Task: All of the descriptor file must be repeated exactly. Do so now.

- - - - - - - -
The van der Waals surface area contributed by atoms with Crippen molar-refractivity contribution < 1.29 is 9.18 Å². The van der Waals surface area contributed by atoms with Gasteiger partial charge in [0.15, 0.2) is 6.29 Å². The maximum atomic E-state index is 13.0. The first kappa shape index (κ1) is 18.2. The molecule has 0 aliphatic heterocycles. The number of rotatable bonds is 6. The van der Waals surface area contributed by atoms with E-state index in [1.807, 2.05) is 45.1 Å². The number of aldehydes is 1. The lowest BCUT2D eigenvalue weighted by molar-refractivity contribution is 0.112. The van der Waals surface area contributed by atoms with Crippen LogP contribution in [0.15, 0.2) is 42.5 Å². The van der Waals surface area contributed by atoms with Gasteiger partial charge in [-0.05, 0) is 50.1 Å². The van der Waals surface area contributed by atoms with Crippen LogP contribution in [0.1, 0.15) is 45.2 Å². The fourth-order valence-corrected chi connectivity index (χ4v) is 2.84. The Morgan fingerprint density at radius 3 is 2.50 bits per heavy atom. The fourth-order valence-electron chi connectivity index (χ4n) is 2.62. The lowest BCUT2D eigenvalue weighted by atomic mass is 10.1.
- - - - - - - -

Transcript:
The van der Waals surface area contributed by atoms with Crippen molar-refractivity contribution < 1.29 is 9.18 Å². The van der Waals surface area contributed by atoms with Gasteiger partial charge in [0.15, 0.2) is 6.29 Å². The maximum atomic E-state index is 13.0. The first kappa shape index (κ1) is 18.2. The molecule has 0 aliphatic heterocycles. The number of rotatable bonds is 6. The van der Waals surface area contributed by atoms with E-state index in [1.807, 2.05) is 45.1 Å². The number of aldehydes is 1. The lowest BCUT2D eigenvalue weighted by molar-refractivity contribution is 0.112. The van der Waals surface area contributed by atoms with Crippen LogP contribution in [0.15, 0.2) is 42.5 Å². The van der Waals surface area contributed by atoms with Gasteiger partial charge in [-0.05, 0) is 50.1 Å². The van der Waals surface area contributed by atoms with Crippen LogP contribution in [0.1, 0.15) is 45.2 Å². The fourth-order valence-corrected chi connectivity index (χ4v) is 2.84. The Morgan fingerprint density at radius 3 is 2.50 bits per heavy atom. The fourth-order valence-electron chi connectivity index (χ4n) is 2.62. The lowest BCUT2D eigenvalue weighted by atomic mass is 10.1.